The notion that customers can buy and sell cars so to “make money” is essentially a load of nonsense
Leasing brokers, like us, specialise in ensuring that a small business receives a quality vehicle, great service and exceptional value. However, for any employee taking a vehicle through their business, director or not, there will be cost consequences. Running a company car is not “free”, in that the benefit of the car needs to be accounted for with HMRC – see http://cccfcalculator.hmrc.gov.uk/CCF0.aspx. This is calculated based on the car’s P11d (it’s recommend retail price plus Vat and any additional extras bur not VED), CO2 (shown as g/km) and the individuals income tax bracket. In short, the more expensive and more polluting the car is, the higher your tax bill will be.
A handy guide is available on most company car tax websites which highlights the level of Benefit in Kind (BiK) which a customer will be subject to. For example, in 2019/20 a car emitting 105g/km will be liable to a 25% BiK rate whereas in 2020/21 this will be 26%. On the same basis a zero emitting electric car will be 16% in this tax year BUT an astounding 2% from 2020 onwards. For diesel cars, note that any non-RDE compliant diesels will receive a 4% supplement onto their BiK.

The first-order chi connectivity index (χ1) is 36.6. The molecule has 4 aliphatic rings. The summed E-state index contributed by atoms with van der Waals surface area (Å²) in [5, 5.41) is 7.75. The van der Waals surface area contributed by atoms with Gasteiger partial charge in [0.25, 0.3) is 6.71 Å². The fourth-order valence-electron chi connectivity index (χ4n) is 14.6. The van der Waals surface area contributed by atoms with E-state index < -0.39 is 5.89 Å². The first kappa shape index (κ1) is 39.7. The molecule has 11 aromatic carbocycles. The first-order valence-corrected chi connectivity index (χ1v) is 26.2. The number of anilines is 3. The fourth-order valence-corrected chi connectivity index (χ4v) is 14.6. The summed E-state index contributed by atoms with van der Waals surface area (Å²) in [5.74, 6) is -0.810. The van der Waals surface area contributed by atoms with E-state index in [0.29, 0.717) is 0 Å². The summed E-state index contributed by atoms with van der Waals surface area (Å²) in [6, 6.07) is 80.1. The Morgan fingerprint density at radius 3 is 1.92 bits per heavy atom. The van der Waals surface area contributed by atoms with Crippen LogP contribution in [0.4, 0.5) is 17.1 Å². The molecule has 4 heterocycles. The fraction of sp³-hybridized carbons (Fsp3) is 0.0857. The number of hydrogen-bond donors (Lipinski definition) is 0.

For many small limited companies, personal v business leasing is going to come down to tax liabilities and attitudes to risk. A company car is the responsibility of the company and if there are any financial issues, there are no personal responsibilities to the director (so long as there are no director guarantees). However, if the director is paying 40%, or higher, on income tax and is looking at a Range Rover Sport, there needs to be some understanding that this is going to cause some significant tax liabilities every month.